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Canoe Kevlar Skid Plate Project

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Canoe Kevlar Skid Plate Project
Guys and Dani,
My Mad River Duck Hunter is 30-40 years old and has had many encounters with rocks in the rivers of North Carolina. I decided to put skid plates on her to afford some protection for future encounters with said rocks.

Skid plates are strips of Kevlar felt applied with epoxy. Nova Canoe and Old Town sell kits for this project. I chose to just buy the Kevlar strips and epoxy through separate vendors and save a significant amount of money.

Kevlar must be in short supply as I had to wait almost two months for the appropriate strips to come available.

It?s a simple project. I?ll run you through it.

First, you layout the Kevlar felt on the bow and stern, with the narrow end 10? below the gunnel. Run masking tape along the Kevlar, allowing ?? gap for the epoxy to hold properly.


Here is a close up:

The felt strip is removed and the area to be covered is sanded lightly. Then a light coat of epoxy is applied and the Kevlar placed on that epoxy. You need newspaper or a light plastic drop cloth taped to protect the boat. I didn?t take a picture with the protection covering.


A heavy coat of epoxy is then applied to the Kevlar strip letting it soak in. Any excess is squeezed off with your gloved hand. Tape is removed as the epoxy begins to set. The finished product looks like this:


I should be ready to do battle with the rocky rivers of Carolina.


If you look closely, you will see a shiny part of the canoe bottom. I had some serious gouges in the Royalex so I spread epoxy over the most significant spots. Later, that will be sanded and I will paint the whole canoe. Mad River doesn?t offer the exact paint anymore, so I will have to choose a different color or shade. I?ve always used Petit Dull Dead Grass for my boats but I?d prefer to stick with a dull olive or dull green as on the canoe historically. If you have any suggestions where to find this, let me know.

Thanks for reading,
Larry
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Re: Canoe Kevlar Skid Plate Project In reply to
Follow up on the paint color of the Mad River Duck Hunter. After talking to someone at Mad River canoes I learned that this canoe was not painted. The color was actually in the Royalex! His advice to me was to find a suitable color in a paint that adheres to vinyl and it will adhere to Royalex. Interesting. Guess I will be changing the color.

I know that Krylon spray paint works for spot painting Royalex but I will want to roll and tip it. Any advice on type of paint whose properties adhere to vinyl?

Larry
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Re: Canoe Kevlar Skid Plate Project In reply to
Another possible solution Larry would be to purchase and use a primer that will make a bond between the Royalex and paint. Then you can use any paint you want. They make adhesion promoters for painting automotive bumpers that would work.

Spray painting Krylon I don?t think you would be happy with as it is very thin and doesn?t provide much protection.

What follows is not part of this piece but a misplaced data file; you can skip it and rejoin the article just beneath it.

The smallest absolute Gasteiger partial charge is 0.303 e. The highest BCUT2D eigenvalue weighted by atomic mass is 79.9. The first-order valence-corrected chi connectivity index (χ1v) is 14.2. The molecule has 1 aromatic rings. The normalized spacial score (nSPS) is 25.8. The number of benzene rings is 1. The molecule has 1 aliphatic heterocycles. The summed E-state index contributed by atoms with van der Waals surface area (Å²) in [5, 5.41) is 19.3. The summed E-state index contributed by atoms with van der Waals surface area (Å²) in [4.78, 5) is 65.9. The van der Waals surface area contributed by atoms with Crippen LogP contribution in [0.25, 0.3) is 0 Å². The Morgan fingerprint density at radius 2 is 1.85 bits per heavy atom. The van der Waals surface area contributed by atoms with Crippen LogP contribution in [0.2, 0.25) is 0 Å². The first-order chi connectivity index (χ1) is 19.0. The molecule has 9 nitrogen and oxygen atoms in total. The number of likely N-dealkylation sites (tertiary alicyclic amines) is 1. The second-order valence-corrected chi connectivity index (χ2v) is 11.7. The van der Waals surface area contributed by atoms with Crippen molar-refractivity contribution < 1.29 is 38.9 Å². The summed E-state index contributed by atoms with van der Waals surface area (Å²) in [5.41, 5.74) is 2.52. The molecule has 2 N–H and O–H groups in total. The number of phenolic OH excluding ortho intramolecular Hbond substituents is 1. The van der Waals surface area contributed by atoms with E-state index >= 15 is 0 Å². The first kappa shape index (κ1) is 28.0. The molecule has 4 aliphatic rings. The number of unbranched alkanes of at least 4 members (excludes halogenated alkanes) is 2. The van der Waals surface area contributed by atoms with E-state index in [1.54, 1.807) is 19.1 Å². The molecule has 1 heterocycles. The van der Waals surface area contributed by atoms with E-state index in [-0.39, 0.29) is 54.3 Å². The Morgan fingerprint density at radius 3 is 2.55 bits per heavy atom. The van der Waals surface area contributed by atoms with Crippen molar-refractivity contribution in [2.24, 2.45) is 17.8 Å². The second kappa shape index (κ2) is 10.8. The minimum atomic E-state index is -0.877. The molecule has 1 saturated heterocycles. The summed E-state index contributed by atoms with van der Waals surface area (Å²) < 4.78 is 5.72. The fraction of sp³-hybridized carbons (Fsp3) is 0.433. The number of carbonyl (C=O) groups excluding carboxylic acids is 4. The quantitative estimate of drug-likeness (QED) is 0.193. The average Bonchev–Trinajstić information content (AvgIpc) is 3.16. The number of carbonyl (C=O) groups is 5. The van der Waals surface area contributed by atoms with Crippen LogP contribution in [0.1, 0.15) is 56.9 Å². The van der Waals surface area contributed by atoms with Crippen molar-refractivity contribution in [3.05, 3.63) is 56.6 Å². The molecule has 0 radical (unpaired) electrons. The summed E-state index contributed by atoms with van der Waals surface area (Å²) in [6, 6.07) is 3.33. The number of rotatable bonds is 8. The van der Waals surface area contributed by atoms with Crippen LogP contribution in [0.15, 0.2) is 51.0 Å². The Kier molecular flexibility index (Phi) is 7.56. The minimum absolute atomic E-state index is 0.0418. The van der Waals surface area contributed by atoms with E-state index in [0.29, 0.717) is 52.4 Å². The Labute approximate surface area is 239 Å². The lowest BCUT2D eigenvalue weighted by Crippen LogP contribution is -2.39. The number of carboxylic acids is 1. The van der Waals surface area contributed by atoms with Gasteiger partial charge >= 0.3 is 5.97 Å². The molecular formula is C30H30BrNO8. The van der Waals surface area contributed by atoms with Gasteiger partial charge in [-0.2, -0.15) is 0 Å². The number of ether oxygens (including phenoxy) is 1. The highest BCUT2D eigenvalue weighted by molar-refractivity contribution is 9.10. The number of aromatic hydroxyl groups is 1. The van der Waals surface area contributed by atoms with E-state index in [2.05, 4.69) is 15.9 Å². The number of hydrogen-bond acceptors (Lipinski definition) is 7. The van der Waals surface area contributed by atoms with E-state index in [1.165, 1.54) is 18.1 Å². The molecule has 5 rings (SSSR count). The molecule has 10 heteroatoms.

Mark
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Re: Canoe Kevlar Skid Plate Project In reply to
I have been painting two of my Royalex canoes with either Krylon Fusion or Rustoleum rattle can paint for a long time. The paint does adhere, but any areas that see abrasion get rubbed off in the course of a season and need touch up the next year.

I don't know anyone who has found a method to reliably paint Royalex. I've applied S-glass/epoxy skid plates with 3-5 layers of 6-ox glass cloth that are otherwise identical to the Kevlar felts Larry applied. Even on those, where the paint is sticking to epoxy, the paint is scratched off every year.

"At first blush I am tempted to conclude that a satisfactory hobby must be in large degree useless, inefficient, laborious, or irrelevant."
— Aldo Leopold
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Re: Canoe Kevlar Skid Plate Project In reply to
Mark,
I think you hit the nail on the head: first paint with a primer that bonds to plastic. Then use any paint I choose.

The same principle holds with painting aluminum. If you don't use a proper etching primer, your paint will peel off the first time you hit the gas on your motor.

Trust me, I know that experience. Years ago I did a beautiful job painting a 16' aluminum boat, but failed to use a proper primer. One trip to the lake and I had a boat with half new color and half old color. My response was the only thing I could do without shooting myself: I fell down laughing.

And I learned from the experience!

Larry
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Re: Canoe Kevlar Skid Plate Project In reply to
Good morning, Larry~


Neat project!


Question: How did you wet out the Kevlar? Brush (bristle or foam) ? foam roller? squeegee?


Sometimes I wet out difficult-to-saturate layups on the flat (on my bench) on a piece of plastic. I do it wrong side up, then flip it over as I transfer it to the boat.


Also, I'm wondering if this would be a good job for using peel-ply over the patch, to help smooth the finish and remove any excess resin.


Good luck with your paint quest!


SJS

Steven Jay Sanford
Pencil Brook Farm
South Cambridge, NY
http://www.stevenjaysanford.com


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Re: Canoe Kevlar Skid Plate Project In reply to
Steve,
I used (following the example of the canoe companies who have videos on the subject) a bristle brush to saturate the kevlar. Your idea of doing this on a piece of plastic and then squeezing out the excess may be a better way to do it.

I am pleased with the finished product.

Enjoy Tuckerton and all your projects.
Larry